Consent is an agreement between participants to engage in a sexual activity. This agreement should be made through mutually understandable words or actions, actively communicated both knowingly and voluntarily, that clearly convey permission for a specific activity. Consent is not effective if it results from: the use of physical force, a threat of physical force, intimidation, coercion, incapacitation, or any other factor that would eliminate an individual’s ability to exercise their own free will to choose whether or not to engage in sexual activity.
Consent is about communication. Communicating about your expectations from your partner and their boundaries is imperative before and during any sexual act. Consent must be given for each sexual type of sexual activity. Consenting to one activity, one time, does not mean someone gives consent for other activities or for the same activity on other occasions. For example, agreeing to kiss someone is not giving permission for your clothes to be removed. Having sex with someone in the past, does not give that person permission to have sex with you again in the future.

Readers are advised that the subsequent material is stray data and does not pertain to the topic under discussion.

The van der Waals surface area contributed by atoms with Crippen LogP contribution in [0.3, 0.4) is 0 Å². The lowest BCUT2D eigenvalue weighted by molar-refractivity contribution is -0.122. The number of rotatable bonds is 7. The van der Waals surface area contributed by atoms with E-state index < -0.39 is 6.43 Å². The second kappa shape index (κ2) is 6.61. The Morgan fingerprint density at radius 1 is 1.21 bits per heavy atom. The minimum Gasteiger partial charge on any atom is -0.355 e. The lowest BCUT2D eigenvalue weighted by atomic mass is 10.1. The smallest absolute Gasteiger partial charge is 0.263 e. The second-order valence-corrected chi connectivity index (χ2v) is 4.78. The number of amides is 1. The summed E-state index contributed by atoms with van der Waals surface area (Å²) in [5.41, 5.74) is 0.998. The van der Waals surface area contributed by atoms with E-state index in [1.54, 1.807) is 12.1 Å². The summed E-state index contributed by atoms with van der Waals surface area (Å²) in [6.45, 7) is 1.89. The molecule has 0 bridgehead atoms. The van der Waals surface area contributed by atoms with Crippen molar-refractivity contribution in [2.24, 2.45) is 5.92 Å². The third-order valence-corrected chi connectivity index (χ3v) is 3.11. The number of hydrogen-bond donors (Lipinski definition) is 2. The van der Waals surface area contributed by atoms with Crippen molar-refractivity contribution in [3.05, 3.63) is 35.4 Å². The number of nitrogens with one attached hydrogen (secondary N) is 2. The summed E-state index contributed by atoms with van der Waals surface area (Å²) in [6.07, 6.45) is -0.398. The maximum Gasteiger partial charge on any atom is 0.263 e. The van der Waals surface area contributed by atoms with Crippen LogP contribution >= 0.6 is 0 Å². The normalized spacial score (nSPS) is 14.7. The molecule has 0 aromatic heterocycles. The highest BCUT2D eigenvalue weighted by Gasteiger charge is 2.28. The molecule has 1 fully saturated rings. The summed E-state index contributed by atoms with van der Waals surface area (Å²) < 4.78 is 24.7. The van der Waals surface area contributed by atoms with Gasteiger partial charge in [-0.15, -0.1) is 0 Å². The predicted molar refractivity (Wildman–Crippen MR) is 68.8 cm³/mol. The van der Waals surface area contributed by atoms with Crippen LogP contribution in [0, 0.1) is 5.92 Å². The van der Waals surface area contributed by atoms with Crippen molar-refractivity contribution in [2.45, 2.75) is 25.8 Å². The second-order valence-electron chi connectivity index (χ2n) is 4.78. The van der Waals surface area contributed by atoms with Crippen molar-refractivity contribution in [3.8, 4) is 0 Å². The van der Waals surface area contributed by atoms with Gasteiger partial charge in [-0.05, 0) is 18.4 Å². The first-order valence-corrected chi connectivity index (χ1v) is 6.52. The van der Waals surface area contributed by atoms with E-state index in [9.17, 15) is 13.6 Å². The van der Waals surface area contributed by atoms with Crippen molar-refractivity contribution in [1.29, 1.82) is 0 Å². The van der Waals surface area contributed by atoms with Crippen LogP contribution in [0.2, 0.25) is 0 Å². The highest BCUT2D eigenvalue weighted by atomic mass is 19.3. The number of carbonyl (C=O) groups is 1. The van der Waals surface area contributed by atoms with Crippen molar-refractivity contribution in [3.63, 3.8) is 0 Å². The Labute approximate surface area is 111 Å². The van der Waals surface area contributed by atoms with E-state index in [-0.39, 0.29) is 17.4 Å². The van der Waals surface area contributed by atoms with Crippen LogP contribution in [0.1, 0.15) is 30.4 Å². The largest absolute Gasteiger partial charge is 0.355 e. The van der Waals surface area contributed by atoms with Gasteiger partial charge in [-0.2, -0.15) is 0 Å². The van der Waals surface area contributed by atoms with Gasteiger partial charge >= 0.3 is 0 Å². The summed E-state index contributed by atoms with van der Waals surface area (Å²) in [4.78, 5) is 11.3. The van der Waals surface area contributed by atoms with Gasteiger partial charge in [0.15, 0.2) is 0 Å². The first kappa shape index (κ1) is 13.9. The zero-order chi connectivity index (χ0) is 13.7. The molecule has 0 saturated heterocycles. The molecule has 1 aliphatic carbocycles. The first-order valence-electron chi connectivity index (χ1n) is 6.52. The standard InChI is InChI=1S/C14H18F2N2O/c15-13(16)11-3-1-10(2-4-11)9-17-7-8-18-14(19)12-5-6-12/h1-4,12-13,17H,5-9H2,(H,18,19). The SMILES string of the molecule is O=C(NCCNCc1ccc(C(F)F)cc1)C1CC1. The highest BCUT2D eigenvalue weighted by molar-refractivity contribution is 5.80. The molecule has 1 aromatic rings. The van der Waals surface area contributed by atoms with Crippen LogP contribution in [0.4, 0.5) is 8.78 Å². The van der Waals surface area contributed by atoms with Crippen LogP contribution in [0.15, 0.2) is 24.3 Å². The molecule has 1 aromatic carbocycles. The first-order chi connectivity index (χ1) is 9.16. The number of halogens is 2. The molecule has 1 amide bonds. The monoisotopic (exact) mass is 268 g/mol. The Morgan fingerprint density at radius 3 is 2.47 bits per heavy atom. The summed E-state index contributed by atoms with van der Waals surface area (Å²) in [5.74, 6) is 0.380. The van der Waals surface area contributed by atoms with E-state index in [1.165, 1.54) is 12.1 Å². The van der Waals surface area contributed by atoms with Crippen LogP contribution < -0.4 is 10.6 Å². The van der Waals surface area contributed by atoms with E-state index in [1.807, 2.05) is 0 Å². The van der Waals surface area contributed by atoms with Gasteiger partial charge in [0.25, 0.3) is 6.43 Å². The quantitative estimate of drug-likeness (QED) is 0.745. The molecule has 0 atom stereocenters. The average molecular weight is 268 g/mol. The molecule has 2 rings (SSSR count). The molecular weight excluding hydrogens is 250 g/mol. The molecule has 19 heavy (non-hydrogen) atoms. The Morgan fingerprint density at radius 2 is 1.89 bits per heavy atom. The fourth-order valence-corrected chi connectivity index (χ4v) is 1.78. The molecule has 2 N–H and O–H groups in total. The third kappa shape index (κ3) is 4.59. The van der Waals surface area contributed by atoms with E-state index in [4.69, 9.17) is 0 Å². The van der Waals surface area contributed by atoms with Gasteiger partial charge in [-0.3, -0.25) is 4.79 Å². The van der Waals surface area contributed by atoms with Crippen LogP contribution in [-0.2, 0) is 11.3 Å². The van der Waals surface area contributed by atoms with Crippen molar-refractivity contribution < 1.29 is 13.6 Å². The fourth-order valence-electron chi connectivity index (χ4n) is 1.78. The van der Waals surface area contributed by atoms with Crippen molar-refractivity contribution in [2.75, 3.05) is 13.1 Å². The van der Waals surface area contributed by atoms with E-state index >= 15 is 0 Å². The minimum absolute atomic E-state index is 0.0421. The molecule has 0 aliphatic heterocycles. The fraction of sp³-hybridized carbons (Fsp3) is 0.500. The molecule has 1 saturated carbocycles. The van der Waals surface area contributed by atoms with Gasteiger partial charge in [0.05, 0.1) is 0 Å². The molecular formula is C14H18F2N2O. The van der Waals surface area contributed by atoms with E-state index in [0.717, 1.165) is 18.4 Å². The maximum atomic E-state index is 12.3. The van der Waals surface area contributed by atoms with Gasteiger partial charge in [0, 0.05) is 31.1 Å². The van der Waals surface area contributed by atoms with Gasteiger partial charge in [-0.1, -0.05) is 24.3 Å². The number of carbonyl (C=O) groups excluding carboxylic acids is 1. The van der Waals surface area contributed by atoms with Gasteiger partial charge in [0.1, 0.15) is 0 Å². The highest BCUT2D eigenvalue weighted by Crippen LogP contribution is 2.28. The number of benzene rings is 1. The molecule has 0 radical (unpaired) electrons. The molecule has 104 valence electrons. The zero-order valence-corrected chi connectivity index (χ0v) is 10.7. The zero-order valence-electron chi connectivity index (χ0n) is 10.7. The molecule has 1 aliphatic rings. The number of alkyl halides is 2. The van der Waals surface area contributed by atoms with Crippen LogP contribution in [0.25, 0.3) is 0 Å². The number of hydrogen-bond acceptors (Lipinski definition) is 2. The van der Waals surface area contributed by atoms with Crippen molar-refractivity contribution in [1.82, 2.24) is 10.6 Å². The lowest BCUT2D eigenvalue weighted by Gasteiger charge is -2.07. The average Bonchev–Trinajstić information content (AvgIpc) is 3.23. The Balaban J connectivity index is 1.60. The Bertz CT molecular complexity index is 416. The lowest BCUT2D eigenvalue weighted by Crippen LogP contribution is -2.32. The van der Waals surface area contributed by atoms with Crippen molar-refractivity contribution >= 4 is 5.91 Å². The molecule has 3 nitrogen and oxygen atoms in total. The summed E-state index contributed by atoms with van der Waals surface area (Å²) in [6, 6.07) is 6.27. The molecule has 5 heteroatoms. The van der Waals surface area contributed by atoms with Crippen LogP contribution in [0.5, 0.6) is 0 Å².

Consent can be withdrawn at any time if one partner feels uncomfortable. One way to do this is to clearly communicate with your partner that you are no longer comfortable with this activity and you wish to stop. Non-verbal cues can also be used to withdraw consent but consider that at times during a sexual encounter, non-verbal cues may be hard to read. The best way to ensure that all parties are comfortable with any sexual activity is to talk about it, check in periodically, and make sure everyone involved consents before escalating or changing activities.